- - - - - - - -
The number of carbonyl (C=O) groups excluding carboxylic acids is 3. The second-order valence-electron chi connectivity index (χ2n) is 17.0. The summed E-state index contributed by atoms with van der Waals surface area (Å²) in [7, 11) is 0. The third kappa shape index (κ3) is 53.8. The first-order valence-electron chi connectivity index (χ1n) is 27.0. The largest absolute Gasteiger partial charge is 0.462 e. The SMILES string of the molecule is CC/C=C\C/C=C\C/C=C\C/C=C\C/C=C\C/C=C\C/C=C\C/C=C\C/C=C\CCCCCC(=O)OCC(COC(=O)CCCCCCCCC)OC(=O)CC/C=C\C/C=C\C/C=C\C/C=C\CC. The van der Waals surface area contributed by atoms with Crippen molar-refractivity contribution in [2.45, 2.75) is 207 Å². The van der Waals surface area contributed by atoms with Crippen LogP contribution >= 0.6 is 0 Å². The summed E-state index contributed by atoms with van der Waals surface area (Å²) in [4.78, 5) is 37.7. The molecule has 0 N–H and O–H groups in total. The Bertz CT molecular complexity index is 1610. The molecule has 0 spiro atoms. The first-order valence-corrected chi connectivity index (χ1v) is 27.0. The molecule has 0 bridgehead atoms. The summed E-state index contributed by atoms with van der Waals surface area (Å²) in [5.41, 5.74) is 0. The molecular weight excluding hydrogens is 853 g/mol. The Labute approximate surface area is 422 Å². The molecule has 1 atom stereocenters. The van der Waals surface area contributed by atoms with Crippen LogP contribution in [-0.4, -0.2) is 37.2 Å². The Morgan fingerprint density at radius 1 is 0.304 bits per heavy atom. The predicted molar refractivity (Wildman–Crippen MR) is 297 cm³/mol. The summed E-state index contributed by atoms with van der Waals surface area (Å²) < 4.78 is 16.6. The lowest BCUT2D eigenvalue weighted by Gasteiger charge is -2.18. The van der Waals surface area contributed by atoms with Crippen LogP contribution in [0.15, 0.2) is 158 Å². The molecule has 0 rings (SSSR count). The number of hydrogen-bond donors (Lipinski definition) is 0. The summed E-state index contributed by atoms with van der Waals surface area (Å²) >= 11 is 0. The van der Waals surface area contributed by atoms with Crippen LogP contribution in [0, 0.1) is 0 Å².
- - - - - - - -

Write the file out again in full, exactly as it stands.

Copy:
The number of carbonyl (C=O) groups excluding carboxylic acids is 3. The second-order valence-electron chi connectivity index (χ2n) is 17.0. The summed E-state index contributed by atoms with van der Waals surface area (Å²) in [7, 11) is 0. The third kappa shape index (κ3) is 53.8. The first-order valence-electron chi connectivity index (χ1n) is 27.0. The largest absolute Gasteiger partial charge is 0.462 e. The SMILES string of the molecule is CC/C=C\C/C=C\C/C=C\C/C=C\C/C=C\C/C=C\C/C=C\C/C=C\C/C=C\CCCCCC(=O)OCC(COC(=O)CCCCCCCCC)OC(=O)CC/C=C\C/C=C\C/C=C\C/C=C\CC. The van der Waals surface area contributed by atoms with Crippen molar-refractivity contribution in [2.45, 2.75) is 207 Å². The van der Waals surface area contributed by atoms with Crippen LogP contribution >= 0.6 is 0 Å². The summed E-state index contributed by atoms with van der Waals surface area (Å²) in [4.78, 5) is 37.7. The molecule has 0 N–H and O–H groups in total. The Bertz CT molecular complexity index is 1610. The molecule has 0 spiro atoms. The first-order valence-corrected chi connectivity index (χ1v) is 27.0. The molecule has 0 bridgehead atoms. The summed E-state index contributed by atoms with van der Waals surface area (Å²) in [5.41, 5.74) is 0. The molecular weight excluding hydrogens is 853 g/mol. The Labute approximate surface area is 422 Å². The molecule has 1 atom stereocenters. The van der Waals surface area contributed by atoms with Crippen LogP contribution in [-0.4, -0.2) is 37.2 Å². The Morgan fingerprint density at radius 1 is 0.304 bits per heavy atom. The predicted molar refractivity (Wildman–Crippen MR) is 297 cm³/mol. The summed E-state index contributed by atoms with van der Waals surface area (Å²) < 4.78 is 16.6. The lowest BCUT2D eigenvalue weighted by Gasteiger charge is -2.18. The van der Waals surface area contributed by atoms with Crippen LogP contribution in [0.15, 0.2) is 158 Å². The molecule has 0 rings (SSSR count). The number of hydrogen-bond donors (Lipinski definition) is 0. The summed E-state index contributed by atoms with van der Waals surface area (Å²) >= 11 is 0. The van der Waals surface area contributed by atoms with Crippen LogP contribution in [0, 0.1) is 0 Å².